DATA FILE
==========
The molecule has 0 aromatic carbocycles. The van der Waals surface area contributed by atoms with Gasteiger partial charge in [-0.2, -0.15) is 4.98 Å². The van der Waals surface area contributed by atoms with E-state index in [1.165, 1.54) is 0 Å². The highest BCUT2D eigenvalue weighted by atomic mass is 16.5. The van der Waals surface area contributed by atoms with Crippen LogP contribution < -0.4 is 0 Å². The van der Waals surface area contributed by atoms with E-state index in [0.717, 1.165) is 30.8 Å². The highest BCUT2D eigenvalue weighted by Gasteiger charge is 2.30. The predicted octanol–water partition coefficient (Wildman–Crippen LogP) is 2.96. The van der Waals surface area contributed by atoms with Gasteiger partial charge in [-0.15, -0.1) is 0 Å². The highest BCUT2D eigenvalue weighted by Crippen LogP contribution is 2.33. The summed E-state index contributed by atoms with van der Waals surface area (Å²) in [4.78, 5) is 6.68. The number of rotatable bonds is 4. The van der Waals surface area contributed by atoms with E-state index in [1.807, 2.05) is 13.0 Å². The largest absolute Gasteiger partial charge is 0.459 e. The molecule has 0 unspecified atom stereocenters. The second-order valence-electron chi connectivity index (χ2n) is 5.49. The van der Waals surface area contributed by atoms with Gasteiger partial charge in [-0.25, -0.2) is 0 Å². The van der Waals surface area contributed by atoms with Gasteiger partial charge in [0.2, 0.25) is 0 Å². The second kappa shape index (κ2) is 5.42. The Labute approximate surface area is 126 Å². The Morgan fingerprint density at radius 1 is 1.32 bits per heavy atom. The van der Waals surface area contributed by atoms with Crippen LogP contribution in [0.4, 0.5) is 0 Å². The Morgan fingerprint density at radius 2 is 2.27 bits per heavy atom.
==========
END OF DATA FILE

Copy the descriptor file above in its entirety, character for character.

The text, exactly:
The molecule has 0 aromatic carbocycles. The van der Waals surface area contributed by atoms with Gasteiger partial charge in [-0.2, -0.15) is 4.98 Å². The van der Waals surface area contributed by atoms with E-state index in [1.165, 1.54) is 0 Å². The highest BCUT2D eigenvalue weighted by atomic mass is 16.5. The van der Waals surface area contributed by atoms with Crippen LogP contribution < -0.4 is 0 Å². The van der Waals surface area contributed by atoms with E-state index in [0.717, 1.165) is 30.8 Å². The highest BCUT2D eigenvalue weighted by Gasteiger charge is 2.30. The predicted octanol–water partition coefficient (Wildman–Crippen LogP) is 2.96. The van der Waals surface area contributed by atoms with Gasteiger partial charge in [-0.15, -0.1) is 0 Å². The highest BCUT2D eigenvalue weighted by Crippen LogP contribution is 2.33. The summed E-state index contributed by atoms with van der Waals surface area (Å²) in [4.78, 5) is 6.68. The number of rotatable bonds is 4. The van der Waals surface area contributed by atoms with E-state index in [1.807, 2.05) is 13.0 Å². The largest absolute Gasteiger partial charge is 0.459 e. The molecule has 0 unspecified atom stereocenters. The second-order valence-electron chi connectivity index (χ2n) is 5.49. The van der Waals surface area contributed by atoms with Gasteiger partial charge in [-0.25, -0.2) is 0 Å². The van der Waals surface area contributed by atoms with Gasteiger partial charge in [0.2, 0.25) is 0 Å². The second kappa shape index (κ2) is 5.42. The Labute approximate surface area is 126 Å². The Morgan fingerprint density at radius 1 is 1.32 bits per heavy atom. The van der Waals surface area contributed by atoms with Crippen LogP contribution in [0.4, 0.5) is 0 Å². The Morgan fingerprint density at radius 2 is 2.27 bits per heavy atom.